The ward or office: Where should our doctors work?


A call came on the clinician’s phone. It was from another health worker at the hospital.

There was what medical practitioners call “foetal distress situation” and they needed the help of this clinician who was at that time granting an interview to the media.

“Prepare her for theatre. I’m on my way,” responded the clinician, whose name we will not disclose.


And the interview with the media ended abruptly as the clinician went on putting on his theatre uniform before scampering to the ward.

The hospital has two trained doctors, the District Health Officer (DHO) and District Medical Officer (DMO).

The two rarely work in the ward since they are also overwhelmed with administrative duties at the hospital in the Eastern region.


There has been debate on whether graduate doctors should be working in administration roles instead of being full time in the ward to serve situations like what this clinician encountered.

However, our random interviews among some DHOs across the country established that the doctors themselves do not see it as a problem to do duo roles.

DHO for Blantyre Dr Medson Matchaya says it is not true that working as a DHO compromises a doctors’ practice in the ward.

“Why should it be an issue when doctors work as DHOs while teachers can serve as Dem [District Education Manager] and Police Officers can serve as officer-in-charge without being questioned?” He says.

Matchaya also argues that the College of Medicine graduates at least 60 doctors every year but there is still acute shortage of health workers in the country’s facilities.

That shortage, he says, cannot be attributed to the fact that some doctors are combining their role in the wards with administrative duties.

“I have worked as a DHO in Nsanje and I combined these two very well,” he says.

DHO for Mangochi Dr William Peno says the issue of working as DHO and attending to patients in the wards is only the question of time management.

“I spend 25 per cent of my time in the ward and the rest of my time on administrative and other related work,” he says.

Peno says most doctors may be moving away from bedside practice because there is less motivation as compared to administrative work.

DHO for Lilongwe Dr Mwawi Mwale also says it is possible to balance the two responsibilities.

“This doubling is not what is contributing to under staffing in the health sector in the country.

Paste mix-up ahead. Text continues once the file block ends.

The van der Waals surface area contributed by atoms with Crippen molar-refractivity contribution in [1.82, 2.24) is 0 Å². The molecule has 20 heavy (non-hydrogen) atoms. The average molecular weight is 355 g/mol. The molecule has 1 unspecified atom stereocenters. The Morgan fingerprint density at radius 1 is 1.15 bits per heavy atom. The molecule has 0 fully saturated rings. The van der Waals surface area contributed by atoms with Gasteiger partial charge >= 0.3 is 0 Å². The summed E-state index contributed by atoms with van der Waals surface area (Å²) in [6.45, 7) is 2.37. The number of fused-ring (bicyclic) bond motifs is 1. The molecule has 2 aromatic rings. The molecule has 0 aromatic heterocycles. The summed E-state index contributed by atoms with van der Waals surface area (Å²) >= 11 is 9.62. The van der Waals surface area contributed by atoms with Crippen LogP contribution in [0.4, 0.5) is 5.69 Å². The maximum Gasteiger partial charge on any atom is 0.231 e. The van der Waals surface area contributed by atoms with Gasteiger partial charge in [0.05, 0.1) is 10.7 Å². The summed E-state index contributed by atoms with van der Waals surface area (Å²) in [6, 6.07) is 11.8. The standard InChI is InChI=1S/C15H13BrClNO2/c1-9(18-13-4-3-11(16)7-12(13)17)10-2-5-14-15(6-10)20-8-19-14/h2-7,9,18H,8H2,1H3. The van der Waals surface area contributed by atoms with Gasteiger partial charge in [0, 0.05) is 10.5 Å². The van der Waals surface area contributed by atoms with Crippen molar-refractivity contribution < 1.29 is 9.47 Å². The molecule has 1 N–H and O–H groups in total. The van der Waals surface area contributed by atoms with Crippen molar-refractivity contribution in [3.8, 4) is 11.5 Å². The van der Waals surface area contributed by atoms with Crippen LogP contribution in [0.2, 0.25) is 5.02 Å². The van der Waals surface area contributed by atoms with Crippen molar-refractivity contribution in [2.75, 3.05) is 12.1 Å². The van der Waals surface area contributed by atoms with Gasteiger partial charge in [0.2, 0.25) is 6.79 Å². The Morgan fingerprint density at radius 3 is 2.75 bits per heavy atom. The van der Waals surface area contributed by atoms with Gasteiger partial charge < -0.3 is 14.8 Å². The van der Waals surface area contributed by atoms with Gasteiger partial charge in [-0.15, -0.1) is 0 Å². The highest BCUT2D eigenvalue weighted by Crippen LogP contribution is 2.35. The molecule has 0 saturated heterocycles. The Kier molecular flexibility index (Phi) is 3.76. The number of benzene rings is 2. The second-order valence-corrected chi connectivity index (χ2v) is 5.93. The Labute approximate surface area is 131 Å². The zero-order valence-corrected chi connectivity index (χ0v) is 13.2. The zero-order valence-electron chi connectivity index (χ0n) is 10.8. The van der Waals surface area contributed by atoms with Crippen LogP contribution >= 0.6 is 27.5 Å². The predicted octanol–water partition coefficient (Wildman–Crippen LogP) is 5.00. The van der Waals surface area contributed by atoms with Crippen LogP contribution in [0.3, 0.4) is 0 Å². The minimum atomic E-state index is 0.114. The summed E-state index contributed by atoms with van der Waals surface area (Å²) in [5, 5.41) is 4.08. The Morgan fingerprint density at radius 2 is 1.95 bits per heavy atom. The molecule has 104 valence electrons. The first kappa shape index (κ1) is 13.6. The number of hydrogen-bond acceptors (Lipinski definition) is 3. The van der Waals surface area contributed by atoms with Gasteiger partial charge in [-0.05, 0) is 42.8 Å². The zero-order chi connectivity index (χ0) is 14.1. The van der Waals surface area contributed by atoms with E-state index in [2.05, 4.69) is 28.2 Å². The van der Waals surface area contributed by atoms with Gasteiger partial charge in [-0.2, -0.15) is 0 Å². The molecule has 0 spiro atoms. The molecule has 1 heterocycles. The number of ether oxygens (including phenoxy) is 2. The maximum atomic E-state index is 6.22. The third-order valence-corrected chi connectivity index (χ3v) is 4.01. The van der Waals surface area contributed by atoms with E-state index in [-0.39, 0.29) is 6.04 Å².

There is a job description for us and we are not misplaced at all,” he says.

Executive Director for Malawi Health Equity Network (Mhen) Martha Kwataine says the problem is that the system in the health sector has created better incentives for administrative related work than the actual medical practice.

“We propose increase in budget for doctors so that they save lives of Malawians instead of them being in the office. The same is happening in the nursing profession. Once a registered nurse midwife gets a Masters Degree, they stop serving on the bed side of the patient,” she says.

She says the current Public Sector Reforms and the reforms within the public health sector should address this matter.

Kwataine adds:

“The current Health Sector Strategic Plan focuses on quality and equity. What is currently happening in the health sector is not equity: Why should there be favour for a certain group of people when all of them spent sleepless nights in college learning about the human body and how to treat it when it is dysfunctional?”

On his part, Executive Director for Health and Rights Education Programme, Maziko Matemba, says it is high time the country acted on “this anomaly”.

“Policy makers must have a heart for poor Malawians by creating an enabling environment for qualified health care workers to remain in the system and save lives,” he says.

Data from the College of Medicine shows that the institution has graduated 676 Bachelor of Medicine and Bachelor of Surgery (MBBS) doctors between 1992 and 2014.

That however has not stopped the country from experiencing shortage of doctors in the wards of the country’s hospitals.

Acting Principal for the college Mwapatsa Mipando says the institution’s recent research has shown that over 80 per cent of its graduates are working in Malawi.

“Furthermore, of the 20 per cent that are outside the country, 62.2 per cent of them are doing further studies in South Africa under the sponsorship of the Ministry of Health with support from the Global Fund,” Mipando says.

Early this year, the Ministry of Health said the country’s health service is under staffed to the level that health worker to patient ratio is at four health workers per every 100,000 patients.

This is way below the World Health Organisation (WHO) recommendation of 20 doctors per every 100,000 patients.

Ministry of Health Deputy spokesperson Adrian Chikumbe says the ministry is aware of this problem and is working on it.

“We already have a few doctors and giving them administrative positions has worsened this. We are working on normalising this and you will soon notice that these doctors are back into the wards,” he says.

Still, it is not clear whether the assignment of doctors into DHO positions is a major contributing factor to shortage of qualified doctors in the country’s hospitals.


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